Understanding Employment Background Checks in California
Federal and California laws regulate the use of background checks in the employment process. As an employment lawyer, TONG LAW is here to help you navigate these regulations and protect your rights.
Federal Law and Background Checks
Federal law does not expressly prohibit an employer from conducting background checks on applicants or employees, but it does require that background checks not violate Title VII protections. To prevent discrimination in the hiring process, employers are prohibited from implementing background checks that cause “disparate treatment” or “disparate impact.” This means that an employer cannot implement background checks for only a particular group of people with a similar characteristic, such as race discrimination. Additionally, if a required background check disproportionately affects a certain class of people based on protected characteristics, it may be discriminatory.
California’s Fair Chance Act (FCA)
California’s Fair Chance Act (FCA) offers more protection than the federal government for applicants and employees. For example, an employer with 5 or more employees may not perform a background check on a job applicant in the State of California until after a conditional offer of employment has been extended. That means that it is a violation of California law for an application to contain a section that requires an applicant to answer questions about criminal history if a conditional offer has not been extended to that individual. It is also a violation for an employer to post a blanket statement in job advertisements, such as “No Felons.”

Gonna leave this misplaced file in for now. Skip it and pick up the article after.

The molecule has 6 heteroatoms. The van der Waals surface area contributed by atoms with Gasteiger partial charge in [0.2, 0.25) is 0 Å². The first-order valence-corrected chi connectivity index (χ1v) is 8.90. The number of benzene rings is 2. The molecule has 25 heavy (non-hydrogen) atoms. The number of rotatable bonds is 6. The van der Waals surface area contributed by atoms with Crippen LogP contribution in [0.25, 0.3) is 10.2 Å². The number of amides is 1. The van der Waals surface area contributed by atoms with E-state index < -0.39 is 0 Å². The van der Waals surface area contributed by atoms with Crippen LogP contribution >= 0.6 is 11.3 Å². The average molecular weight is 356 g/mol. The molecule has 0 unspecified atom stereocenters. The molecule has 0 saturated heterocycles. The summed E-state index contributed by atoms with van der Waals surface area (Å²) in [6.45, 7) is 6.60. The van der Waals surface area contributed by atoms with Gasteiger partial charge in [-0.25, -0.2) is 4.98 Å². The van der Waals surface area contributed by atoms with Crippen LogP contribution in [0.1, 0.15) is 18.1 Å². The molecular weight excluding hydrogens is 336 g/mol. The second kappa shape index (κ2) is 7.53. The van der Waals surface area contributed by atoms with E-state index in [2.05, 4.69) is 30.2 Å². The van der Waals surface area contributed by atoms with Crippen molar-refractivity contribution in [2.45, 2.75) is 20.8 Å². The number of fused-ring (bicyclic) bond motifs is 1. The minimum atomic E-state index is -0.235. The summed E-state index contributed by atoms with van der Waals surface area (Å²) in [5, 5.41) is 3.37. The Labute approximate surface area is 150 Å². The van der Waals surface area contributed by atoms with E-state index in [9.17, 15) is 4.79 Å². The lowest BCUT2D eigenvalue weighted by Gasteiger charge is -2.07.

If an employee does have a past criminal conviction, employers are required to perform an individualized assessment to weigh the type of conviction, the time that has passed since the conviction, and the nature of the job to be performed. If the employer decides to rescind the job offer based on an applicant’s criminal history, they must tell the person so in writing, provide a copy of any conviction history report they relied on, and give the person at least five business days to respond. The criminal history used to disqualify a candidate must also have a direct relationship with job responsibilities. The California Civil Rights Department created an online interactive guide for affected individuals to determine if the protections of The Fair Chance Act apply to them.
The Fair Chance Act Protections
It is important to remember that The Fair Chance Act prohibits employers from considering any of the following when deciding whether to hire a job applicant:
- Arrests without a conviction
- Detentions without a conviction
- Referral to or participation in diversion programs
- Dismissed convictions
- Sealed convictions
- Juvenile court criminal history
If you have been subjected to a discriminatory background check, we are here to help. At TONG LAW, we have experience assisting employees who face discrimination in the workplace.